Understanding Fixed and Discretionary Trusts

Trust agreements offer a variety of benefits for both the settlor and the beneficiary. However, there are many different types of trusts. Knowing which type of trust is best for your situation may require assistance from a California estate planning attorney. For example, would you and your beneficiaries gain more advantage from fixed or discretionary trusts?

Fixed Trusts vs. Discretionary Trusts

Many people are familiar with the terms “revocable” and “irrevocable” when discussing trusts. You may not be familiar with the terms “fixed” and “discretionary” trusts as they relate to agreements. However, these two terms are very important because they control how much flexibility your trustee has when distributing funds from your trust.

In a fixed trust, the person creating the trust schedules distributions to specific heirs in specific amounts. The trustee has no control over the schedule, the amounts, or the beneficiaries. The trustee’s job is to manage the assets within the trust as the trust dictates and make distributions according to the terms set by the trust. The person creating the trust has complete control of when and how distributions from the trust will be made and to whom distributions will be made. 

However, a discretionary trust, which is more common, gives the trustee the authority to make distributions according to the trustee’s discretion. The trustee can follow the terms outlined in the trust or the trustee can make changes to the distribution schedule and the amount of distributions.  A discretionary trust places the control of distributions in the hands of the trustee instead of the person creating the trust. 

Benefits of a Fixed Trust vs. Discretionary Trust

A fixed trust decreases the chance of arguments between beneficiaries and trustees because the terms of the trust cannot be changed. Beneficiaries will receive the money they are scheduled to receive under the terms of the trust. However, this means that some beneficiaries who may not need the funds may receive the same amount or more money than other beneficiaries who might have a substantial need for those funds.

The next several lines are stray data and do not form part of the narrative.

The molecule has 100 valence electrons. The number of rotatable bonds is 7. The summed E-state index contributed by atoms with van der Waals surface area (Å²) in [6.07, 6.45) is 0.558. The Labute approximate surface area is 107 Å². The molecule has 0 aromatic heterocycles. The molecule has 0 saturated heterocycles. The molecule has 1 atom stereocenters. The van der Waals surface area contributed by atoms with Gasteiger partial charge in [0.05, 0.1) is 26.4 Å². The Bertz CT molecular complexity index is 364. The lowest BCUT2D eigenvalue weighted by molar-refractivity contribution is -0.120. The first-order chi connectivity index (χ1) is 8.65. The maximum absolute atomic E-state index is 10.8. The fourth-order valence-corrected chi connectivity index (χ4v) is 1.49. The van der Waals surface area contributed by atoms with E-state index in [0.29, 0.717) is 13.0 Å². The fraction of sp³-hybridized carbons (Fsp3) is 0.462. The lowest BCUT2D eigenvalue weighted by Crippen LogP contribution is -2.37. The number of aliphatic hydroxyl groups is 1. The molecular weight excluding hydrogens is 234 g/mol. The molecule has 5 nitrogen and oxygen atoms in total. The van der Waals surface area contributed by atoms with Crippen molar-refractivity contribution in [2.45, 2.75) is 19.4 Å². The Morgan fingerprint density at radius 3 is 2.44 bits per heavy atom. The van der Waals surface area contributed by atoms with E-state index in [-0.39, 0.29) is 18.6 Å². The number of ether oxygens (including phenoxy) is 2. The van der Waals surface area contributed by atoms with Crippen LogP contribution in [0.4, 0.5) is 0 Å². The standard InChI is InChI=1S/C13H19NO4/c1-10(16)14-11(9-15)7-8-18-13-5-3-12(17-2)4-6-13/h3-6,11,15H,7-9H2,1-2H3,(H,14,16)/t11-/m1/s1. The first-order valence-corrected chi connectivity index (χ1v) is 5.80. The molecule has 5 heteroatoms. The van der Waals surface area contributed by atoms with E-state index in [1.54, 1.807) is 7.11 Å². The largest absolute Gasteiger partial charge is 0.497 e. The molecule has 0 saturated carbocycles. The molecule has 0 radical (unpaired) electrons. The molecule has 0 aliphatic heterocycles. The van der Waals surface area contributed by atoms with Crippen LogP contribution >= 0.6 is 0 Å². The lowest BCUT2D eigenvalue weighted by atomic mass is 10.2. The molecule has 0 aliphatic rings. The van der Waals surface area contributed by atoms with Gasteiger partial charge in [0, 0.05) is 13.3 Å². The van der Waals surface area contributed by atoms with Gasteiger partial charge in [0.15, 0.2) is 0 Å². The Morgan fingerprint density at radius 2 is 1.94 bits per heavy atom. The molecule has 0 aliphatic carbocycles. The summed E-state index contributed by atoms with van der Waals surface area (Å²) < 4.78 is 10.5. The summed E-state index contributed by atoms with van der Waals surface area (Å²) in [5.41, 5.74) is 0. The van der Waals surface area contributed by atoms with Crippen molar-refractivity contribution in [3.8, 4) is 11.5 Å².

With discretionary trusts, the trustee can choose to pay a higher amount to some beneficiaries than other beneficiaries. The trustee can withhold distributions from some beneficiaries for certain reasons. For example, a trustee may choose not to disburse funds to a beneficiary who may be contemplating bankruptcy or who may be filing for divorce. Because the beneficiaries have no interest in a discretionary trust that can be transferred or attached by creditors unless the trustee makes a distribution, a discretionary trust can protect those assets. 

Discretionary trusts are frequently administered for the “health, education, maintenance, and support” of the trust beneficiaries.  Often, a discretionary trust will remain in place until the beneficiary reaches a certain age, when some or all of the trust assets may be distributed outright.  Discretionary trusts are useful when providing for minor children after the death of a parent, or for special needs adults who need to protect government benefits by receiving distributions only for limited purposes. 

Contact a California Estate Planning Attorney for More Information

Your estate plan may contain one or more trust agreements, depending on your needs and desires. Contact us today for a consultation. Our California estate planning attorneys can help you identify your estate planning goals, discuss options for meeting those goals, and develop an estate plan that protects you, your assets, and your family.